If you’ve purchased a tax deed in Georgia, how do you obtain a clear tax deed title, i.e., marketable title? That’s a question we get frequently. First and foremost, following a tax sale, you need to bar the right of redemption of the owner who didn’t pay taxes and any party who holds an interest in the property. We have covered this topic in other blogs on this website. But what about after you’ve barred the right to redeem? Are you able to put up a for sale sign and sell the property?
Generally, the answer is no if there’s a non-judicial tax sale on the property within the past 20 years. In other words, most title insurance companies won’t title insure such properties. So what do you do? There are generally three ways to obtain full title or what is known as “marketable title.”
The first way is to adversely possess the property for more than four years. Adversely possessing means taking full possession of the property in a manner that is (i) hostile (against the right of the true owner and without permission); (ii) actual (exercising control over the property); (iii) exclusive; (iv) open and notorious (using the property as the real owner would, without hiding occupancy); and (v) continuous.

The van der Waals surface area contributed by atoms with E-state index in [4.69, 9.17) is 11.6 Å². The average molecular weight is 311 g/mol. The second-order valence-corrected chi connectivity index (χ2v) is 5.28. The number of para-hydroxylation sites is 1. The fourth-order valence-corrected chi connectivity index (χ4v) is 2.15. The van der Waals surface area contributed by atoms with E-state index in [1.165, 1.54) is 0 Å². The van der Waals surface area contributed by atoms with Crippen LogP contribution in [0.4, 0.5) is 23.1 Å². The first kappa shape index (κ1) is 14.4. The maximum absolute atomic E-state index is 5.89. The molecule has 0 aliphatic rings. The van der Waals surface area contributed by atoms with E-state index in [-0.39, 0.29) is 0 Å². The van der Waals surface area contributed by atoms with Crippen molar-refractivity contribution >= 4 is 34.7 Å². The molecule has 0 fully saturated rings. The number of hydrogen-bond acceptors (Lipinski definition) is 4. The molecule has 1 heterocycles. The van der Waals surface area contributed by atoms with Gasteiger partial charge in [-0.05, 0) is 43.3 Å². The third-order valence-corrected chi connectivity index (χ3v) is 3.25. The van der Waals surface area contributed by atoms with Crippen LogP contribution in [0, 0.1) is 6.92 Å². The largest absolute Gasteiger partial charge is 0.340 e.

The second way is to get a quitclaim deed from the owner who didn’t pay taxes and any party with an interest in the property.
The third way is to file a quiet title action in the Superior Court where the property is located. In such a lawsuit, the owner who didn’t pay taxes and any party with an interest in the property are named and allowed to object. A special master is appointed and ultimately the cour will issue an order clearing title. The order is recorded on the public record and the process is complete.
Please call us with any questions regarding tax deeds or the above methods of obtaining marketable title.